Some of these have been removed due to the ambiguous nature of the standard (yes, I’m talking about you N-Q.2). Others have been removed because there was redundancy in the standards (A-SSE.3a and S-ID.6c are good examples). And some have been removed because they are developmentally inappropriate for this level. A great example of this is the removal of residuals as a topic in Algebra I. I’ll be honest, after having taken three college courses in statistics, I had never even heard of residuals before the Common Core Standards, so I’m not crying to see them go. One interesting note in these subtractions is the fact that completing the square will not be used to transform a quadratic function into its vertex form. It will only be used as an algebraic procedure to solve quadratic equations. I’m a bit ambivalent to this particular change. I love the fact that they are keeping completing the square as a technique for solving quadratic equations, but am a bit sad to see it go in terms of the vertex form of a quadratic function. Be careful as some subtractions are not contained in this section of the Snapshot. A good example of this is the removal of the cube root function (a topic that has been moved to Algebra II).
Besides these additions and subtractions, the rest of the Snapshot and Crosswalk links above give us more specificity about particular standards. As a math teacher and curriculum creator, I very much appreciate this. One of the oddities of the Common Core Standards at the high school level was always the fact that they were not broken into courses the way the standards were at the K-8 level. Although I can appreciate the fact that the writers on the CCSS wanted to give states flexibility in terms of how the standards were arranged in courses at the high school level, it meant that the depth to which certain standards should be taught was not as clear as it should be. This is not a minor issue! Seemingly small changes in how generally a topic should be taught can transform it from being a one lesson topic to a one week topic.
A great example of exactly this is the topic of factoring. In the CCSS the topic is fairly vague, urging students to “use the structure of an expression to identify ways to rewrite it.” I do love the idea of students recognizing structure in expressions, but a standard that is this vague leaves a lot of guessing to be done by the teacher in terms of how deeply to pursue it. The Next Generation Standards clean this issue up nicely:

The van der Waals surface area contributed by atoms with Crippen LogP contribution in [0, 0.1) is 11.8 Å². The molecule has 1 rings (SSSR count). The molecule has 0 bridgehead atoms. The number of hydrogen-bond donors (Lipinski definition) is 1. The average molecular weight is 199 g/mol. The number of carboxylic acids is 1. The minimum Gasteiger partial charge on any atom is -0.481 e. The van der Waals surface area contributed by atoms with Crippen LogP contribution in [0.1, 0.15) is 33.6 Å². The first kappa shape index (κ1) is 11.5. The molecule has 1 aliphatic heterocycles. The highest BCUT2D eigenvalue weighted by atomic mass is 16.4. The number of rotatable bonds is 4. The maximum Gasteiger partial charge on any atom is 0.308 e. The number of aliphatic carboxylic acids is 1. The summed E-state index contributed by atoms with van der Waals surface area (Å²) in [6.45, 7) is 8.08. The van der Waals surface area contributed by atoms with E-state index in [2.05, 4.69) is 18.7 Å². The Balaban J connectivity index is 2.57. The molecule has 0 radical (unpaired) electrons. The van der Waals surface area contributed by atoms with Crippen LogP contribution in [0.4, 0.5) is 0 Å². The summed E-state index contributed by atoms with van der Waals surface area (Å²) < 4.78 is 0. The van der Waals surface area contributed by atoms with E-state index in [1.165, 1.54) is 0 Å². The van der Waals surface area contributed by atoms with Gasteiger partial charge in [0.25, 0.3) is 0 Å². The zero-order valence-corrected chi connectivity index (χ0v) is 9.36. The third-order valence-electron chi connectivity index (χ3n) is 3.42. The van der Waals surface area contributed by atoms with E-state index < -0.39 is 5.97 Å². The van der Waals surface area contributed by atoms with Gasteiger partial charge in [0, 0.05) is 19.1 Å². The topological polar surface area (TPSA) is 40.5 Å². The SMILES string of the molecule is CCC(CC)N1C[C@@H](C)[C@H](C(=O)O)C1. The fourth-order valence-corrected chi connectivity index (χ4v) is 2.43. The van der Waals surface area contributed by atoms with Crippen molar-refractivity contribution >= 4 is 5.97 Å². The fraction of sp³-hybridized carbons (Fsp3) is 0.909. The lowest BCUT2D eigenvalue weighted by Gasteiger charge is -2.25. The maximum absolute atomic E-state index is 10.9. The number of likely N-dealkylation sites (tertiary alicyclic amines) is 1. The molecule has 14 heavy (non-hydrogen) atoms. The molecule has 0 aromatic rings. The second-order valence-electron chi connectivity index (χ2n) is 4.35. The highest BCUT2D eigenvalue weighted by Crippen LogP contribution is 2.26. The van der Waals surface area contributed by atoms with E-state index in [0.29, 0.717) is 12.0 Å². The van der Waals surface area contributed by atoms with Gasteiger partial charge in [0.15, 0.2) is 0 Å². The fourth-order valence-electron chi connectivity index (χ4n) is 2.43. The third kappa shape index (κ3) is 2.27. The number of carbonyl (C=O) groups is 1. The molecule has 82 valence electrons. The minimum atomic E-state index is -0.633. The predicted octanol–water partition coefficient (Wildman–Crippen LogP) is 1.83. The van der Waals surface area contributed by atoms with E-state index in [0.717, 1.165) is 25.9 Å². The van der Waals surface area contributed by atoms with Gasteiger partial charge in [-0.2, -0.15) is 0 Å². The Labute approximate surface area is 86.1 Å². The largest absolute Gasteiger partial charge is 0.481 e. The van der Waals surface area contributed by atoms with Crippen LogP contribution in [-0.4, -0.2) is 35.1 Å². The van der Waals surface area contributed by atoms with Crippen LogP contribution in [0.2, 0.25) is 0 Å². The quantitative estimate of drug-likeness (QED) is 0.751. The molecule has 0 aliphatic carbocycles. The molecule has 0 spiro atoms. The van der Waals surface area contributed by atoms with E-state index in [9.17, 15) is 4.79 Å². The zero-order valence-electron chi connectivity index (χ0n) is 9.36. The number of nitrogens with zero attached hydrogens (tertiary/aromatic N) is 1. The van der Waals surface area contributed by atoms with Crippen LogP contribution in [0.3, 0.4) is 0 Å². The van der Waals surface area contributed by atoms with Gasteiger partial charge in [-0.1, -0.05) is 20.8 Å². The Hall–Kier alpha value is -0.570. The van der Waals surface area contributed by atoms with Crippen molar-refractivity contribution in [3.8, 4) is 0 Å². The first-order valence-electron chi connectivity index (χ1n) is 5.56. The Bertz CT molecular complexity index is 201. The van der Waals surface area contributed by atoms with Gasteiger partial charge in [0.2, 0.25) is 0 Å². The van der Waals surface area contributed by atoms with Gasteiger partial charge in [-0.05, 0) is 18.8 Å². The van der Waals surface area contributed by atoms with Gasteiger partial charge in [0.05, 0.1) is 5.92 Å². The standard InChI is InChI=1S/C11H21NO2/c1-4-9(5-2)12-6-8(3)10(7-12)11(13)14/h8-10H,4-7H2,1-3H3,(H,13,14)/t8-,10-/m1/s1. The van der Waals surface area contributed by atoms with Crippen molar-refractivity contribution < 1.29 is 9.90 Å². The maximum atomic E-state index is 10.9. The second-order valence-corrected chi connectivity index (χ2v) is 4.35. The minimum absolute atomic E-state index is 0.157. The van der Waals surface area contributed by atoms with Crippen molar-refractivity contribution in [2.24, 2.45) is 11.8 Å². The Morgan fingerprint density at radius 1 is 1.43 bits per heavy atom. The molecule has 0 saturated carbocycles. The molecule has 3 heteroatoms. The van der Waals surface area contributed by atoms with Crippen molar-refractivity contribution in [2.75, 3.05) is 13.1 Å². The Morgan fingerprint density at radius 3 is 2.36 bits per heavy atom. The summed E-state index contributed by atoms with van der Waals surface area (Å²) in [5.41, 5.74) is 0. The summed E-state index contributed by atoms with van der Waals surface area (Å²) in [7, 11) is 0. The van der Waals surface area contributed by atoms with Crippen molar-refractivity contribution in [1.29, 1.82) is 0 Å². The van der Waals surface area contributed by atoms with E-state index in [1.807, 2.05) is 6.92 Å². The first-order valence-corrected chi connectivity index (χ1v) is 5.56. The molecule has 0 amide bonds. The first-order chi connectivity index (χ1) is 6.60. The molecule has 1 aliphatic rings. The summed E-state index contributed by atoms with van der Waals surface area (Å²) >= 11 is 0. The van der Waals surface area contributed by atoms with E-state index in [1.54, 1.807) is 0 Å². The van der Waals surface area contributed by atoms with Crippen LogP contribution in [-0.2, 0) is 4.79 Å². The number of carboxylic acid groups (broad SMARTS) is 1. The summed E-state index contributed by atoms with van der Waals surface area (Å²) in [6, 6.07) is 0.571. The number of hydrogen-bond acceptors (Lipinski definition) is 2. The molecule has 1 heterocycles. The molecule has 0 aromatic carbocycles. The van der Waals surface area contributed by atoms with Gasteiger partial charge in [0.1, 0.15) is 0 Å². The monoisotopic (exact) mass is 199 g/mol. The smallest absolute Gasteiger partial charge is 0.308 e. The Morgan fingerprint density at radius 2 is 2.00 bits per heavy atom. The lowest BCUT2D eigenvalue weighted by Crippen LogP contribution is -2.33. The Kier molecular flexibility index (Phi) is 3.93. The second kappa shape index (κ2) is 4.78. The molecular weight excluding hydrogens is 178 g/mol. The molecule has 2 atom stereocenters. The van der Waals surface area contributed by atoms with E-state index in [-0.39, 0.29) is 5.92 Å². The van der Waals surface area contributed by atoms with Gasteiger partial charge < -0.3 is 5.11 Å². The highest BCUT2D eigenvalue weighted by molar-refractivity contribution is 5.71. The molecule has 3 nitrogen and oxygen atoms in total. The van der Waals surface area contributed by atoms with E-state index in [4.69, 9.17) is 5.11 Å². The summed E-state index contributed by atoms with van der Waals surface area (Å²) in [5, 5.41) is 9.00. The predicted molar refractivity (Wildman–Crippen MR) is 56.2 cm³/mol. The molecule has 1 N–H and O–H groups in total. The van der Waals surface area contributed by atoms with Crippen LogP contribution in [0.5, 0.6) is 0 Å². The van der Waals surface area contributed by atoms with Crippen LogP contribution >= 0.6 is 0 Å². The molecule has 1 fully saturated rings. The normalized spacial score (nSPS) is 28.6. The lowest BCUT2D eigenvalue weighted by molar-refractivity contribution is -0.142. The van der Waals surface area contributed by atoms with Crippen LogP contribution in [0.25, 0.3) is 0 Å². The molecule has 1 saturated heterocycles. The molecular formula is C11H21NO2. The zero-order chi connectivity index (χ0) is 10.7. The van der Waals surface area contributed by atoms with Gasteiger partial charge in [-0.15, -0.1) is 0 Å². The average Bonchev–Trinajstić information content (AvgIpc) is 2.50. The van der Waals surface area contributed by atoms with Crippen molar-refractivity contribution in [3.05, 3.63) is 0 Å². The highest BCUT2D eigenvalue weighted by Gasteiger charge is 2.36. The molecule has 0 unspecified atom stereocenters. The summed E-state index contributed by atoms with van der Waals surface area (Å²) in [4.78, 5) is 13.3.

Notice now that specific types of factoring are required with other noted types being excluded, such as factoring by grouping and the sum and difference of perfect cubes. Additionally, we now see that students will only need to factor trinomials whose leading coefficient is equal to 1. Of course, this single additional specification takes a topic that might warrant four class days and cuts it down to one or two. In our own Next Generation aligned Algebra I text, we concentrate on factoring trinomials with lead coefficients equal to one, but also include one lesson on more challenging trinomials. Another nice example of where the Next Generation Standards become more specific is when using completing the square to solve a quadratic equation. In this case, they now specify that the leading coefficient of the equation will be equal to one and the linear coefficient will be an even number.
I love the fact that New York considered these two factors when specifying what kids will need to be able to do with completing the square, a procedure that is certainly within their ability to grasp. Students at the Algebra I level are being flooded with a level of abstraction and technique that is far above anything they experienced in grades K through 8. As every math teacher knows, lots of students enter 9th grade with only a tenuous grip on fractions. When we have them learn a process such as completing the square, we do not want their deficiencies with a topic like fractions to hinder their acquisition of an important new skill.